Hand Quilting – How Dense is Dense Enough?

Morning all. Doesn’t it feel good when you have something to share? After all the disruption at home I’m pleased to be working on more than just one project that I can share with you. It must get dull seeing slow progress on the same quilt week after week? I admit it bothers me, I don’t want to bore the pants off you! But that’s enough of my insecurities, let’s have a look at On The Edge instead.

I’m On The Edge Again

There’s a finish in sight on this quilt and I’m getting excited – I’ve got an empty place to hang it after all! I’ve been hand quilting overlapping squares to compliment the ‘floating squares’ score that inspired it and I’m pleased with the decision: it’s looking good!

Hand quilting detail of 'On The Edge' a quilt in progress by © Stephanie Boon, 2016. All Rights Reserved www.dawnchorusstudio.com

Hand quilting overlapping squares. I’m using two colours of Gutterman hand quilting thread, a blue and a red, picking up one or the other in a random fashion, a bit like sewing the squares themselves.

But I’m Not Too Dense!

I like my quilts to be fairly densely quilted compared to some modern quilts. It keeps the layers together better and holds up to more use and washing that way. On the other hand too much quilting makes the cloth stiff. It’s more of an issue with machine quilting, for me anyway. How densely quilted do you prefer your quilts? Do you find it’s a delicate balance getting it right?

I’m getting to a happy saturation point with this one now – you can see it better from the back in black and white. To some extent density of quilting is personal preference, but practicalities have to be considered too don’t you think?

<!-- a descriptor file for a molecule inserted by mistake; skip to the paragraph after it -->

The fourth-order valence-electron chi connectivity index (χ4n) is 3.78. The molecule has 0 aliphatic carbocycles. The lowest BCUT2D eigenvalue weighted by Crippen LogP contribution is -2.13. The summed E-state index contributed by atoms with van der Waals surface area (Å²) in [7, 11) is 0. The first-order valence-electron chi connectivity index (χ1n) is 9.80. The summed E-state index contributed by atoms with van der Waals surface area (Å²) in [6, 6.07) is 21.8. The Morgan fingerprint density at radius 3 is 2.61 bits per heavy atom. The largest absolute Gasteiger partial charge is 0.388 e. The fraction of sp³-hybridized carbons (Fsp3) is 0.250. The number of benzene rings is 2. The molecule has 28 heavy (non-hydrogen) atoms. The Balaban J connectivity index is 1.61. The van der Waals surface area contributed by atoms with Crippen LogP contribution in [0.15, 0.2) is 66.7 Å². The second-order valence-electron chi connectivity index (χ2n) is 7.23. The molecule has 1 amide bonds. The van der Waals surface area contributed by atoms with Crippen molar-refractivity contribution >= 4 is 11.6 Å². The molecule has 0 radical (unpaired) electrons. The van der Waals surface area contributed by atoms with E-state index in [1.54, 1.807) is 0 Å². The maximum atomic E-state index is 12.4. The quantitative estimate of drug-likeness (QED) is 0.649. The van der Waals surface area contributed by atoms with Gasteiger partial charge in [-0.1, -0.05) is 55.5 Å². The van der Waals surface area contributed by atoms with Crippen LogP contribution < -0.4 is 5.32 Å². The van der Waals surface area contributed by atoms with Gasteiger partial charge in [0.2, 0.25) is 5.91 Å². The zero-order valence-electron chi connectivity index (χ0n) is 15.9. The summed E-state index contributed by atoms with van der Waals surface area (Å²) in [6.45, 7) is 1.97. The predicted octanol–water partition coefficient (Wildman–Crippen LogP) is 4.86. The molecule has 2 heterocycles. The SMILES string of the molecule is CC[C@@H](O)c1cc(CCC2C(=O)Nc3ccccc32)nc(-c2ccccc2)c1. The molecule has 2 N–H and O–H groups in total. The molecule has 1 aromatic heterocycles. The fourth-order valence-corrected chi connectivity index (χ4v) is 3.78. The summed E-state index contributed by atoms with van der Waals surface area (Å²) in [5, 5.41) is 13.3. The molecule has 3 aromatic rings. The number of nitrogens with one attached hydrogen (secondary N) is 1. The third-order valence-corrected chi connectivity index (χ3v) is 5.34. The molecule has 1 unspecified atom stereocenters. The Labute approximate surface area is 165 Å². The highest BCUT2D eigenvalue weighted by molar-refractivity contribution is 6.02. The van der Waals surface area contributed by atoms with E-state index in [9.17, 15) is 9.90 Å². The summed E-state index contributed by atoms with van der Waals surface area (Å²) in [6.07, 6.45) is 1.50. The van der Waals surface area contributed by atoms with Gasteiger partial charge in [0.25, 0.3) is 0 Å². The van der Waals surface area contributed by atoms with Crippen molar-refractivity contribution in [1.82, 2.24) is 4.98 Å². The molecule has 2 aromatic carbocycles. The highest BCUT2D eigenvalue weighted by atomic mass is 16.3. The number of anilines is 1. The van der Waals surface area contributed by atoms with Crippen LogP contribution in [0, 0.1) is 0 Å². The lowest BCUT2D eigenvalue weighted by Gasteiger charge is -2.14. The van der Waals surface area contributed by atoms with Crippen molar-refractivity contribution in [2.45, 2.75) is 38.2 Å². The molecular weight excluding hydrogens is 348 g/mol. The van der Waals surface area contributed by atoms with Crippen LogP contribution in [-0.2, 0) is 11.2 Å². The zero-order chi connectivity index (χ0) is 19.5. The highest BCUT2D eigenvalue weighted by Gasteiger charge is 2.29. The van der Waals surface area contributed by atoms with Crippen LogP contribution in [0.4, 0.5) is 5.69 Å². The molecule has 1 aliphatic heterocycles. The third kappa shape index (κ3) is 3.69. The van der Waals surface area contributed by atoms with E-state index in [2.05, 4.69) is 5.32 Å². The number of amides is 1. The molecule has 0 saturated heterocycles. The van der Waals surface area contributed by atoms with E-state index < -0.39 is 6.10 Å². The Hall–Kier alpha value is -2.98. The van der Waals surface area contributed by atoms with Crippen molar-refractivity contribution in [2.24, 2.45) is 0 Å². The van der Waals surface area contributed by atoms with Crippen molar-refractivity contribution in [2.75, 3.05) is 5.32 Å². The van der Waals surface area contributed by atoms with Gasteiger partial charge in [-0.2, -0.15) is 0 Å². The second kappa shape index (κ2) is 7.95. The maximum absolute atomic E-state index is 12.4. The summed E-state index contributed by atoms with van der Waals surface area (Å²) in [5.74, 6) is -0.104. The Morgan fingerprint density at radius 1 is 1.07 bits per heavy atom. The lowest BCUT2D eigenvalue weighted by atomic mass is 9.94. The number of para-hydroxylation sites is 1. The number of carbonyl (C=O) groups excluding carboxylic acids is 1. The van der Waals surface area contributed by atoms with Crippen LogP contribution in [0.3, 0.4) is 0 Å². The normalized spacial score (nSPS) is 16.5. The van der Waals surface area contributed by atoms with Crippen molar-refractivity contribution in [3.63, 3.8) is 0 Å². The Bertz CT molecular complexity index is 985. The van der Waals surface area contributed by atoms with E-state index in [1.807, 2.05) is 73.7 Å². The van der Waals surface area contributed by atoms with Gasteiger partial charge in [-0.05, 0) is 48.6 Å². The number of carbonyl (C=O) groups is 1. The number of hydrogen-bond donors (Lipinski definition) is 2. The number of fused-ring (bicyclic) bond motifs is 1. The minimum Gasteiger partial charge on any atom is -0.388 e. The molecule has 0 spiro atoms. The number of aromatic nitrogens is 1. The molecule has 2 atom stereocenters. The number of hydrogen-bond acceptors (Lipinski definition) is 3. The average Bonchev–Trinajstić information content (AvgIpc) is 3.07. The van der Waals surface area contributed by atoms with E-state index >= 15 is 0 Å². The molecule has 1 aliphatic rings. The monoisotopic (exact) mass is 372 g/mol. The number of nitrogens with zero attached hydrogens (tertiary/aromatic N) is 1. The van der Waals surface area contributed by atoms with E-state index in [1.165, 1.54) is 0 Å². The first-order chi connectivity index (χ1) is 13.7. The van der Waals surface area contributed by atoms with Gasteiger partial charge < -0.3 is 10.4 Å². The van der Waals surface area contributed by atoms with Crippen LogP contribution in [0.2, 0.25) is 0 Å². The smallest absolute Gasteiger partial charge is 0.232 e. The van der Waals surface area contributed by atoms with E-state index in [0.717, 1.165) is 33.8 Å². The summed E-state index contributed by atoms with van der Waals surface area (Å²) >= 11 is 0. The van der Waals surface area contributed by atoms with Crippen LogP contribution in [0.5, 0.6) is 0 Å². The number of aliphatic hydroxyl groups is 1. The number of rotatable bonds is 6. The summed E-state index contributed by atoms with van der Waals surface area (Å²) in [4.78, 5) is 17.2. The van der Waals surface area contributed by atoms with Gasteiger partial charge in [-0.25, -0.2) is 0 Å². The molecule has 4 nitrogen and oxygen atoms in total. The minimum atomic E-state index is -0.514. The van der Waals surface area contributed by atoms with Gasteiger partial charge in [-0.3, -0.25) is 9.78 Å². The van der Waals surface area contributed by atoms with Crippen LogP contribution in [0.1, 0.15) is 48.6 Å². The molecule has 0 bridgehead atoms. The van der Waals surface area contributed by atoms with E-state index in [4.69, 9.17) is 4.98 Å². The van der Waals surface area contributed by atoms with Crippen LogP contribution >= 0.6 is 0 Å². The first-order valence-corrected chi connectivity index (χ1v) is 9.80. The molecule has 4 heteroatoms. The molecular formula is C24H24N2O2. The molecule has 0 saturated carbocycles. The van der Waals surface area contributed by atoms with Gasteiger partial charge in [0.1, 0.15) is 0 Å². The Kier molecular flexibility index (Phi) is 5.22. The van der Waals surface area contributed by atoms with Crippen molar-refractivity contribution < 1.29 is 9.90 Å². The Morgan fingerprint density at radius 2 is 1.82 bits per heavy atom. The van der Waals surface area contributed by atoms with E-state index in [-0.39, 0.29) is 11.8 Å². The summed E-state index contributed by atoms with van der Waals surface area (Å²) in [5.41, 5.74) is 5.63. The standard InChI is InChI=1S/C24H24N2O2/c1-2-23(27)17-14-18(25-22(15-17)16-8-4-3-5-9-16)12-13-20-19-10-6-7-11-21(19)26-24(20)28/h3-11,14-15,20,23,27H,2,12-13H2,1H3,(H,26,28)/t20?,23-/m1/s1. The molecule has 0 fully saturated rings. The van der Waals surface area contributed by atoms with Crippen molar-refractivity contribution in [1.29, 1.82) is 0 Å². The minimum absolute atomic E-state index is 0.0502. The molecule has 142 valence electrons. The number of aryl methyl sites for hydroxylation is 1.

The back of a hand quilted wall quilt, quilted in a series of overlapping squares. © Stephanie Boon, 2016 All Rights Reserved. www.dawnchorusstudio.com

The back of On The Edge showing the hand quilting design. Random size overlapping squares are in keeping with the patchwork.

I have less than about 1/5 of the quilting to finish then I’ll figure out the best way to make the knife edge binding and hanging sleeve – I predict disasters galore and plenty of swearing in my future!

Morning Rounds

Have you seen Maureen’s latest quilt in Tula Pink fabrics? I popped over this morning and was bowled over by the burst of colour on yet another grey, mizzly day here in Cornwall. It must be more than miserable for the people of New Zealand though, Maureen’s part of the world. Another Kiwi visit took me to Linda at Koka Quilts this morning. She’s talking about quilting designs too and her beautiful strip-pieced Trip Around The World looks really soft and inviting. There’s solace in sewing even in the most difficult of times. I hope Maureen and Linda find some today.

Signature: Stephie © Stephanie Boon, 2015 www.DawnchorusStudio.com





Linked up with Sew Fresh Quilts for Let’s Bee Social this week.  Find the link to Lorna’s lovely site here:

Link Party page: Favourite Link Parties graphic © Stephanie Boon, 2015 www.DawnChorusStudio.com

11 replies